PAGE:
Suspension of newborn hearing screening service
Published: Friday 27 Mar 2020
As part of ongoing Covid-19 resilience, we are having to suspend the newborn hearing screening service.
For those affected, your baby may receive an appointment for a hearing assessment when we are able to offer this again. Currently, we do not know exactly when this will be.
We know that about 1 in every 1000 babies born will have a hearing problem that benefits from early treatment or help. We also know that a very small number of babies are at a slightly higher risk of having a hearing problem - therefore we will identify these children and arrange a hearing test for them at a later date; if we believe your baby is in this category we will tell you this. The risk of your baby having a hearing problem is very low, however, if you are concerned about your baby’s hearing please contact us to discuss this.
As your baby grows and develops there are some things you can look out for that indicate that they are hearing well:
Shortly after birth - Your baby may be startled by a sudden loud noise such as a hand clap or a door slamming. They may blink or open eyes widely to such sounds or stop sucking or start to cry.
One month - Your baby starts to notice prolonged sounds like the noise of the vacuum cleaner and should pause to listen when they begin.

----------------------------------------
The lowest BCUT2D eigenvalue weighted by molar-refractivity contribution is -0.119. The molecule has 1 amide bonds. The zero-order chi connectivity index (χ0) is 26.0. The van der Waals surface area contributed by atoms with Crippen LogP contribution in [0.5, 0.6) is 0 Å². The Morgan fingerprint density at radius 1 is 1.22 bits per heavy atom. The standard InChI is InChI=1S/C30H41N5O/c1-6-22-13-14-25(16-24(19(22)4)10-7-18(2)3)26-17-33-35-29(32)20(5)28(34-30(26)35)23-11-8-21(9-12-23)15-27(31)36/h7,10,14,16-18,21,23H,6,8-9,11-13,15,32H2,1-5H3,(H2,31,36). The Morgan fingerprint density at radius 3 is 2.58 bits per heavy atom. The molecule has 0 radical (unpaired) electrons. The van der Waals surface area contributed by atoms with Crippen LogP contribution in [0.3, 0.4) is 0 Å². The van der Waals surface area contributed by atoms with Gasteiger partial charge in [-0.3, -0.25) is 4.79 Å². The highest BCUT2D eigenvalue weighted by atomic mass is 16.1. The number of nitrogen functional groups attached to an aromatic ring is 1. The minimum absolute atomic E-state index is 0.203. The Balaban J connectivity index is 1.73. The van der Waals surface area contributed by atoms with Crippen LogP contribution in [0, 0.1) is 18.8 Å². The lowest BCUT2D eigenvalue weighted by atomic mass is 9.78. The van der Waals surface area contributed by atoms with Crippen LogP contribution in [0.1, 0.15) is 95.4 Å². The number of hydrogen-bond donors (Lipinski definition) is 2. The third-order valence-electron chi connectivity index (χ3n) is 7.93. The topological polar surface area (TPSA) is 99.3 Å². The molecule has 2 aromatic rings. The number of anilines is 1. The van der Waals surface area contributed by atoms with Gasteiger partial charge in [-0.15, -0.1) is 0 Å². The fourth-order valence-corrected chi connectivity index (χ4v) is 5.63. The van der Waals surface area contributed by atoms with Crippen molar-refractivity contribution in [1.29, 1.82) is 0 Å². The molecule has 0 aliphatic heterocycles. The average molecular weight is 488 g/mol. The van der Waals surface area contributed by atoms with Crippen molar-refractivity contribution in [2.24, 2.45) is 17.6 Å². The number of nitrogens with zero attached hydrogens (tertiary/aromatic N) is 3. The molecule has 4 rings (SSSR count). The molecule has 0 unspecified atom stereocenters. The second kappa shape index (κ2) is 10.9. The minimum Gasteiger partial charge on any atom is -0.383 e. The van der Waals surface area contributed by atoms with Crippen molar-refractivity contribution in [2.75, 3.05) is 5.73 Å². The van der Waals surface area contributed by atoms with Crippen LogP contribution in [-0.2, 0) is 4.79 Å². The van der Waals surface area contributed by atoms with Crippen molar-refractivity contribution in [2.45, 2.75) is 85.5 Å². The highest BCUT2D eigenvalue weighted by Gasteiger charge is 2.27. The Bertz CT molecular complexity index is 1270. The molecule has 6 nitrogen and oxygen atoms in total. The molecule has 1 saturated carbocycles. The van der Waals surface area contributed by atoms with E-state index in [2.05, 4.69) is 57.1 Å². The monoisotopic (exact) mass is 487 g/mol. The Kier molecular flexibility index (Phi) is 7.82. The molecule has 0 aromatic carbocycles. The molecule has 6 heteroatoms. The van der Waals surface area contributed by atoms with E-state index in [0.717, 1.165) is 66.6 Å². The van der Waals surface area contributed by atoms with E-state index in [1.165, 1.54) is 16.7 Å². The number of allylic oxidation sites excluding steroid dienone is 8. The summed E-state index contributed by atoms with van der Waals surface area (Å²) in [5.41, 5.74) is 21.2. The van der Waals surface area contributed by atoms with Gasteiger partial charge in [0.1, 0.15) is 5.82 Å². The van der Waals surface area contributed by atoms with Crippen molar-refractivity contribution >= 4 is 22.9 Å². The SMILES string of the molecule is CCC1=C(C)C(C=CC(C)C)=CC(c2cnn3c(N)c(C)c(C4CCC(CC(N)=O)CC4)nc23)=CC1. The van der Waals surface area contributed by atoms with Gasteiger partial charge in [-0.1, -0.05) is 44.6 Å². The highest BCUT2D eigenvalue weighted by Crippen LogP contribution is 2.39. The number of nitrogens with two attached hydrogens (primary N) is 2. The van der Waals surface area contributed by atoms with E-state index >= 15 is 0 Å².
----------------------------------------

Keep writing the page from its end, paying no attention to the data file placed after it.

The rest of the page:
Four months - Quietens or smiles to the sound of familiar voices even when unable to see speaker and may turn head or eyes towards voice. Shows excitement at sounds (e.g. voices, footsteps etc.) Makes soft sounds, gurgles and coos.
Seven months - Turns immediately to a familiar voice across the room or to very quiet noises made on each side (if not too occupied with other things). Makes laughter-like sounds. Starts to make sing-song vowel sounds (e.g. a-a, muh, goo, der, aroo,adah).
Nine months - Listens attentively to familiar everyday sounds and searches for very quiet sounds made out of sight. Babbles (e.g. dada da, ma ma ma, ba ba ba).
Twelve months – Shows some response to own name. May also respond when you say “no” or “bye bye” even when accompanying gesture cannot be seen. Babbles loudly, often in conversational rhythm. May also start to use one or two recognisable words.
If you have a concern or would like further information, please contact us by email at email@example.com and put “UNHS” in the subject line.